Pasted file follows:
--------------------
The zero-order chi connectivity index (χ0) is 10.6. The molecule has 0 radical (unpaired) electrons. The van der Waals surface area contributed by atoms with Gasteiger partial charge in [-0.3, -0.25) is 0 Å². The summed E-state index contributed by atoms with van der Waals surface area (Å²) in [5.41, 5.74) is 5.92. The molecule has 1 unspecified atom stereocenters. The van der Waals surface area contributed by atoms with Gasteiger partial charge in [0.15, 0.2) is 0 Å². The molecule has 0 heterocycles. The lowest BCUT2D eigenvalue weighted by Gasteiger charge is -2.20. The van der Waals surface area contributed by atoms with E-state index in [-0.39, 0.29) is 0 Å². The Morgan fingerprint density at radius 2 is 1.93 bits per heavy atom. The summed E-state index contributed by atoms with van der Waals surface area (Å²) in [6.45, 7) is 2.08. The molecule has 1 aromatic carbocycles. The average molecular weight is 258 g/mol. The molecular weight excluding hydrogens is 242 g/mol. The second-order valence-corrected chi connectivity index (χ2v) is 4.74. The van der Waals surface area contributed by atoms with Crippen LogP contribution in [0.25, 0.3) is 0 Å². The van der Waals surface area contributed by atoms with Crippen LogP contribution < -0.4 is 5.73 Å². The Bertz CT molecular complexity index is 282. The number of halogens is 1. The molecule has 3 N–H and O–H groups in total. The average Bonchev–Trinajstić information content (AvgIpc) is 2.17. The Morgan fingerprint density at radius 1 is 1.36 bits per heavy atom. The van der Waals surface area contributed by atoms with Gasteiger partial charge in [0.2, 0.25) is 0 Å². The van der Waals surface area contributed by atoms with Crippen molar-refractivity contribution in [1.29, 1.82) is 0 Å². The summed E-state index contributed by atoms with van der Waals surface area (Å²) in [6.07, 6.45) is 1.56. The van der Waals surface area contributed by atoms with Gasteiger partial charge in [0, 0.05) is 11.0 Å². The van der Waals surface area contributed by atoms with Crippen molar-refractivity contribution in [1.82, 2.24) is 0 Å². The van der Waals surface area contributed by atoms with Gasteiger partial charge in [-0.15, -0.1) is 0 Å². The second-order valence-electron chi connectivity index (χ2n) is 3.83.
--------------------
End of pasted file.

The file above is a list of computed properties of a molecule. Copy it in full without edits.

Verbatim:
The zero-order chi connectivity index (χ0) is 10.6. The molecule has 0 radical (unpaired) electrons. The van der Waals surface area contributed by atoms with Gasteiger partial charge in [-0.3, -0.25) is 0 Å². The summed E-state index contributed by atoms with van der Waals surface area (Å²) in [5.41, 5.74) is 5.92. The molecule has 1 unspecified atom stereocenters. The van der Waals surface area contributed by atoms with Gasteiger partial charge in [0.15, 0.2) is 0 Å². The molecule has 0 heterocycles. The lowest BCUT2D eigenvalue weighted by Gasteiger charge is -2.20. The van der Waals surface area contributed by atoms with E-state index in [-0.39, 0.29) is 0 Å². The Morgan fingerprint density at radius 2 is 1.93 bits per heavy atom. The summed E-state index contributed by atoms with van der Waals surface area (Å²) in [6.45, 7) is 2.08. The molecule has 1 aromatic carbocycles. The average molecular weight is 258 g/mol. The molecular weight excluding hydrogens is 242 g/mol. The second-order valence-corrected chi connectivity index (χ2v) is 4.74. The van der Waals surface area contributed by atoms with Crippen LogP contribution in [0.25, 0.3) is 0 Å². The van der Waals surface area contributed by atoms with Crippen LogP contribution < -0.4 is 5.73 Å². The Bertz CT molecular complexity index is 282. The number of halogens is 1. The molecule has 3 N–H and O–H groups in total. The average Bonchev–Trinajstić information content (AvgIpc) is 2.17. The Morgan fingerprint density at radius 1 is 1.36 bits per heavy atom. The van der Waals surface area contributed by atoms with Gasteiger partial charge in [0.2, 0.25) is 0 Å². The van der Waals surface area contributed by atoms with Crippen molar-refractivity contribution in [1.29, 1.82) is 0 Å². The summed E-state index contributed by atoms with van der Waals surface area (Å²) in [6.07, 6.45) is 1.56. The van der Waals surface area contributed by atoms with Gasteiger partial charge in [0, 0.05) is 11.0 Å². The van der Waals surface area contributed by atoms with Crippen molar-refractivity contribution in [1.82, 2.24) is 0 Å². The van der Waals surface area contributed by atoms with Gasteiger partial charge in [-0.15, -0.1) is 0 Å². The second-order valence-electron chi connectivity index (χ2n) is 3.83.